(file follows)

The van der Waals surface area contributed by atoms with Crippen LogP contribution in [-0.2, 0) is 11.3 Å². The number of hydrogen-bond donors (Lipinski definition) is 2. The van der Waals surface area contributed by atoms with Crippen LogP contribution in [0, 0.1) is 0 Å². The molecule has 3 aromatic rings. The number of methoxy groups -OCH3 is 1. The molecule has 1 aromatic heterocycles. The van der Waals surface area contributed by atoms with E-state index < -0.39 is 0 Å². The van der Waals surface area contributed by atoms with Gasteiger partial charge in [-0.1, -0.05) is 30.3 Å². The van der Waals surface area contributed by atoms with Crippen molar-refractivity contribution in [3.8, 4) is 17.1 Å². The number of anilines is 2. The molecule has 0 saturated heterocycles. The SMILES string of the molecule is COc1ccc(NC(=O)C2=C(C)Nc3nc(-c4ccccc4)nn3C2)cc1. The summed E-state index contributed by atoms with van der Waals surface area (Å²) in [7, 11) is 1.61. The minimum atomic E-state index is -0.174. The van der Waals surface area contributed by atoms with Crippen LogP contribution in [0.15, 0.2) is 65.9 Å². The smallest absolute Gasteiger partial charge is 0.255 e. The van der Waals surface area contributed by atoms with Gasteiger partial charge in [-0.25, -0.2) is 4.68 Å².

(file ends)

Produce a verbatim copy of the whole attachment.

The van der Waals surface area contributed by atoms with Crippen LogP contribution in [-0.2, 0) is 11.3 Å². The number of hydrogen-bond donors (Lipinski definition) is 2. The van der Waals surface area contributed by atoms with Crippen LogP contribution in [0, 0.1) is 0 Å². The molecule has 3 aromatic rings. The number of methoxy groups -OCH3 is 1. The molecule has 1 aromatic heterocycles. The van der Waals surface area contributed by atoms with E-state index < -0.39 is 0 Å². The van der Waals surface area contributed by atoms with Gasteiger partial charge in [-0.1, -0.05) is 30.3 Å². The van der Waals surface area contributed by atoms with Crippen molar-refractivity contribution in [3.8, 4) is 17.1 Å². The number of anilines is 2. The molecule has 0 saturated heterocycles. The SMILES string of the molecule is COc1ccc(NC(=O)C2=C(C)Nc3nc(-c4ccccc4)nn3C2)cc1. The summed E-state index contributed by atoms with van der Waals surface area (Å²) in [7, 11) is 1.61. The minimum atomic E-state index is -0.174. The van der Waals surface area contributed by atoms with Crippen LogP contribution in [0.15, 0.2) is 65.9 Å². The smallest absolute Gasteiger partial charge is 0.255 e. The van der Waals surface area contributed by atoms with Gasteiger partial charge in [-0.25, -0.2) is 4.68 Å².